Easy IR (Infrared); Create Your Own From Any Color Image File Page 2

3) Images made with Kodak High Speed IR film often have an eerie glow, partially caused by film halation. Now it's time to add that IR glow effect to this portrait. Flatten the file by choosing Layer>Flatten Image. Next, blur the image with Filter>Blur>Gaussian Blur, #5. The radius amount will vary with the size of your file, so experiment. As a starting point, try 5-20 pixels for a 25MB size image and 2-10 pixels for a 5MB image. In this example, which is an 18MB size file, I found that a Gaussian Blur radius setting of 5 worked well. Your screen image will now become totally blurred, but don't worry.

5. To add the eerie IR glow effect to this portrait, I flattened the image by choosing Layer>Flatten Image. Next, I blurred the image with Filter>Blur>Gaussian Blur. For this 18MB file, a radius setting of 5 worked well. Your screen image will now become totally fuzzy, but don't worry.

Choose Edit>Fade Gaussian Blur, #6 (Filter>Fade in Photoshop 5). Click the Preview box and change the Mode of the blurred channel to Screen or Overlay. This is the blend mode which controls how each layer will interact or blend with the layers below it. Since the default blend mode is Normal, this is what you should first see in the Mode window in the Fade dialog box. Click on the double arrows and then select "Screen" or another mode from the Mode pop-up menu. You'll probably want to re-adjust the Opacity slider according to the mode setting you've chosen. Try Screen first, then Overlay. Sometimes, Overlay provides better contrast and richer blacks, but may make the image too dark. Again, you have to experiment. Try other mode settings, too, like Hard Light or Soft Light.


6. After applying the Gaussian Blur, I chose Edit>Fade Gaussian Blur, and changed the blend mode to Screen and reduced the Opacity to 30 percent.

While you're still in the Fade dialog box, drag the Opacity slider to the left to reduce the effect of the blur. The amount varies with each image and with the amount of blur you applied originally, so try a number of different settings. In some images, 5-25 percent works well, in others, 80 percent. In the example shown here, I found that a fade to 30 percent worked well with the Screen blend mode, #7. But I also liked the look with it cranked up to 60 percent, although a lot of detail was blown out at this higher setting. Again, you can fine-tune the tonalities and contrast with a Curves or Levels Adjustment Layer.

(Remember at the outset I suggested that you make several copies of your original. Now is when you might want to haul some of those out and repeat the earlier steps trying totally different Gaussian Blur, Mode, and Opacity settings.)

7. Fading to 30 percent retrieves some of the original detail while keeping 30 percent of the blur's glow. The Screen blend mode lightens the image overall.

4) IR film exhibits pronounced, gritty grain, all part of the IR aesthetic. If you want to add a grain effect to your digital IR image, make a duplicate of your Background Layer by choosing Layer>Duplicate Layer. Now, with the Duplicate Layer active (highlighted in the Layers palette), choose Filter>Noise>Add Noise. The Distribution-Gaussian setting usually works best while the Amount varies according to the size of your image. Play with the slider until you see the look you like. Be sure to check the Monochromatic box at the bottom. When this is on, noise is applied the same to all color channels. When off, the effect is random for each channel and can introduce unwanted color in your monochromatic image. As with the Gaussian Blur, you can experiment with different blend modes for this grain layer. Try Edit>Fade Noise and try different blend modes such as Multiply and Darken.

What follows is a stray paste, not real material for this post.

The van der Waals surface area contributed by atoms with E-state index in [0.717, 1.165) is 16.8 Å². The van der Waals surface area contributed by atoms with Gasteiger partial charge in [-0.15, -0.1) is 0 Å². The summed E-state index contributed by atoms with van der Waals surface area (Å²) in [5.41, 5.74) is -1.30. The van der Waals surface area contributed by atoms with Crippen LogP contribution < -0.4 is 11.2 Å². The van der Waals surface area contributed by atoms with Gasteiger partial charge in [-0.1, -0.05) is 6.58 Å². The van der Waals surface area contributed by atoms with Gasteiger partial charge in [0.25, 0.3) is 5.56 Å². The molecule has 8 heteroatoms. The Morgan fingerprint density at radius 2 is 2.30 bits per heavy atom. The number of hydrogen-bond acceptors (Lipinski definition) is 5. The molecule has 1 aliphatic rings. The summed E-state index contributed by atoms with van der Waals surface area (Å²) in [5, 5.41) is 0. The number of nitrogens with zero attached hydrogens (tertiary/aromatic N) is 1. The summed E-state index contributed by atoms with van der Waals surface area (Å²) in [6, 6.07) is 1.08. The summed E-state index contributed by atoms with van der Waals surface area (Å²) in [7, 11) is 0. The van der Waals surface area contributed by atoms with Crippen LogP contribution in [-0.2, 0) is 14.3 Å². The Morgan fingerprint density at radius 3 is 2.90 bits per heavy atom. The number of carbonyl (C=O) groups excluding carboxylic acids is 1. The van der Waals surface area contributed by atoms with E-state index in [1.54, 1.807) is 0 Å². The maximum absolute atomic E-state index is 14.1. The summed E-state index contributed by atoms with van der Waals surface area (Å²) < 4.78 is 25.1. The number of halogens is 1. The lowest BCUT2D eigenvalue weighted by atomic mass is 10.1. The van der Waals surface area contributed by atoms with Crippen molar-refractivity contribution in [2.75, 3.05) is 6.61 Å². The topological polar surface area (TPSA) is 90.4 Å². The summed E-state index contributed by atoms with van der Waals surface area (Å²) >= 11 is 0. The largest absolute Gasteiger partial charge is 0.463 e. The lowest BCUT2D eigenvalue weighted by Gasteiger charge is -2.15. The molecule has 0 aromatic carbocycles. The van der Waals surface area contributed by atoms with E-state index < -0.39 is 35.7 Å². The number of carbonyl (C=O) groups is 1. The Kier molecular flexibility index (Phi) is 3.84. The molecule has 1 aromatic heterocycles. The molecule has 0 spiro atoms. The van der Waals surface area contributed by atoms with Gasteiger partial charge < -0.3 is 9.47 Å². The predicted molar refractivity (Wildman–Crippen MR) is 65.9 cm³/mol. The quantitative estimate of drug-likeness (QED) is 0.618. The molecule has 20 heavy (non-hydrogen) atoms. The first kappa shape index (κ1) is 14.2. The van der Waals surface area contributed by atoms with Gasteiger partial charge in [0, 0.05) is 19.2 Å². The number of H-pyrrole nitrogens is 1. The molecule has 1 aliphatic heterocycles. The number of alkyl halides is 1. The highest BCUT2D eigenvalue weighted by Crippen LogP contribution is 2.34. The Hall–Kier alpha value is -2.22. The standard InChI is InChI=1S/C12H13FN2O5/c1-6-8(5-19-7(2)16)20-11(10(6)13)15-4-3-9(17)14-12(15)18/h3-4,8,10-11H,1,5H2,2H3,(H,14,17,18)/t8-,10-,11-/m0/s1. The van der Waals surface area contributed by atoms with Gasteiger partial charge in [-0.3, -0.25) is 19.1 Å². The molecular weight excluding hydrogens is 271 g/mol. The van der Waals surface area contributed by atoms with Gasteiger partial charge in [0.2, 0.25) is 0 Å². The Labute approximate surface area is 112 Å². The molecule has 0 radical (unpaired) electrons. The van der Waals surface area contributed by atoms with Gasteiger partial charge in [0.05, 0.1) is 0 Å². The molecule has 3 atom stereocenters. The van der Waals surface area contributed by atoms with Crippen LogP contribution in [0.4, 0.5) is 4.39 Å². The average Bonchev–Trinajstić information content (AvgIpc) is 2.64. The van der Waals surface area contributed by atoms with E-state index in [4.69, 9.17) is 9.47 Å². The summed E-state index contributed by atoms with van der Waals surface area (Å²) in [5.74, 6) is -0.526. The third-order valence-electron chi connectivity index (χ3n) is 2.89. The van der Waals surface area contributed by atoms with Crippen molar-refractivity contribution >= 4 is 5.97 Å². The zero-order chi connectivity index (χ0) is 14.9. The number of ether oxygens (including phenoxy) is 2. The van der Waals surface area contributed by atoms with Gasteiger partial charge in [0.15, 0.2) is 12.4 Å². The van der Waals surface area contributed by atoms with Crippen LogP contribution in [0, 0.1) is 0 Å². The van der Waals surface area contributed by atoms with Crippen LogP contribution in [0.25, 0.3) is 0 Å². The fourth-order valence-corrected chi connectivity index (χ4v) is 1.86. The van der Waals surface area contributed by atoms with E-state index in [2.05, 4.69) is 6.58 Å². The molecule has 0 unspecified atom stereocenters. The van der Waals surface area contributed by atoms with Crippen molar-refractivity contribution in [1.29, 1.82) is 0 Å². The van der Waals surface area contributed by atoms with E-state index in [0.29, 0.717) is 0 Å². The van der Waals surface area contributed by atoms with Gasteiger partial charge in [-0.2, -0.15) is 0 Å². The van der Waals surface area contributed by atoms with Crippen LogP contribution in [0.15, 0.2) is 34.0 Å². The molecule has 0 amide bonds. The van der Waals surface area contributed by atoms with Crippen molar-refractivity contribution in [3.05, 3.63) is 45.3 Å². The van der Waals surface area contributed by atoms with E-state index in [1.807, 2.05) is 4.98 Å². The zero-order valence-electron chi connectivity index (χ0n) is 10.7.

If the image with added grain is too low in contrast or too dark, flatten the image and apply Levels or Curves to adjust the tonality and contrast if you're working with Elements 2. With Photoshop CS, add a Curves or Levels Adjustment Layer and group it with the background copy. Then in CS, to compare the last IR effect to the one with grain, simply go to the Layers palette and click the eye icon for the noise (grain) layer on and off. You may prefer not to add grain for some subjects. I tried it with this example and decided that I preferred the smooth sculptural skin tone without grain.

5) Yet another filter to experiment with that enhances the IR effect is Filter>Distort>Diffuse Glow. You can try it instead of Gaussian Blur as described earlier. Or add it after you've applied a Gaussian Blur.

Finally, for the richest results from a desktop ink jet printer, keep your file in the RGB color mode and print in your printer's color mode. Your print will still be black and white, but you'll be using all the inks instead of just black for a smoother, deeper print. For striking black and white portraits such as this, I prefer to print on a heavy art paper such as Luminos Classic Velour. A matte or slightly textured paper enhances the fine art feel of IR imagery.

These operations take much longer to describe than to actually perform. So open up one of your favorite color portraits and take it in to the eerie and dramatic world of IR.

Contact
Adobe Systems Inc.
(800) 833-6687
www.adobe.com

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